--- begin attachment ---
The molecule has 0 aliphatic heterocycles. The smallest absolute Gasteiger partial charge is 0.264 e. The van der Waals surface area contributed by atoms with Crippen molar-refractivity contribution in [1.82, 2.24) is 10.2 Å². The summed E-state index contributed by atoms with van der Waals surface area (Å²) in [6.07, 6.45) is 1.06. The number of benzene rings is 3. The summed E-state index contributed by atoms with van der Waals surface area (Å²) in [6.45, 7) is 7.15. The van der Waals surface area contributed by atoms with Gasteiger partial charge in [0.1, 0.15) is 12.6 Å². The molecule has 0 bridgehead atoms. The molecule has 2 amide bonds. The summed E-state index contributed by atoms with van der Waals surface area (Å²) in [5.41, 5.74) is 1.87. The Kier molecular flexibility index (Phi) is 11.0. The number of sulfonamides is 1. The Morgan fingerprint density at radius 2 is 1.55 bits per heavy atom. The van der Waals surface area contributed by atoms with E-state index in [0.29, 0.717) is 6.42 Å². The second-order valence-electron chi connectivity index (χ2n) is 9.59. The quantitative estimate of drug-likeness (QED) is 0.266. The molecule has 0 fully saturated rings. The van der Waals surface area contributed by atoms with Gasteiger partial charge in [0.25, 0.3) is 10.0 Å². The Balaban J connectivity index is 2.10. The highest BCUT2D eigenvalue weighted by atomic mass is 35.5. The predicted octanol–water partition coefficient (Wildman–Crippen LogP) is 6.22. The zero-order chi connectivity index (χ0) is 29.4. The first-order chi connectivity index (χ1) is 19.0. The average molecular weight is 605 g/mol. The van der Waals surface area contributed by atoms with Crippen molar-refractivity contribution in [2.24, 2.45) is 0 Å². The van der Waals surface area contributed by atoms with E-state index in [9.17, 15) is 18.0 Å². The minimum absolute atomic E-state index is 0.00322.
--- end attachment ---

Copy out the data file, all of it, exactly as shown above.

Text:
The molecule has 0 aliphatic heterocycles. The smallest absolute Gasteiger partial charge is 0.264 e. The van der Waals surface area contributed by atoms with Crippen molar-refractivity contribution in [1.82, 2.24) is 10.2 Å². The summed E-state index contributed by atoms with van der Waals surface area (Å²) in [6.07, 6.45) is 1.06. The number of benzene rings is 3. The summed E-state index contributed by atoms with van der Waals surface area (Å²) in [6.45, 7) is 7.15. The van der Waals surface area contributed by atoms with Gasteiger partial charge in [0.1, 0.15) is 12.6 Å². The molecule has 0 bridgehead atoms. The molecule has 2 amide bonds. The summed E-state index contributed by atoms with van der Waals surface area (Å²) in [5.41, 5.74) is 1.87. The Kier molecular flexibility index (Phi) is 11.0. The number of sulfonamides is 1. The Morgan fingerprint density at radius 2 is 1.55 bits per heavy atom. The van der Waals surface area contributed by atoms with E-state index in [0.29, 0.717) is 6.42 Å². The second-order valence-electron chi connectivity index (χ2n) is 9.59. The quantitative estimate of drug-likeness (QED) is 0.266. The molecule has 0 fully saturated rings. The van der Waals surface area contributed by atoms with Gasteiger partial charge in [0.25, 0.3) is 10.0 Å². The Balaban J connectivity index is 2.10. The highest BCUT2D eigenvalue weighted by atomic mass is 35.5. The predicted octanol–water partition coefficient (Wildman–Crippen LogP) is 6.22. The zero-order chi connectivity index (χ0) is 29.4. The first-order chi connectivity index (χ1) is 19.0. The average molecular weight is 605 g/mol. The van der Waals surface area contributed by atoms with Crippen molar-refractivity contribution in [2.24, 2.45) is 0 Å². The van der Waals surface area contributed by atoms with E-state index in [9.17, 15) is 18.0 Å². The minimum absolute atomic E-state index is 0.00322.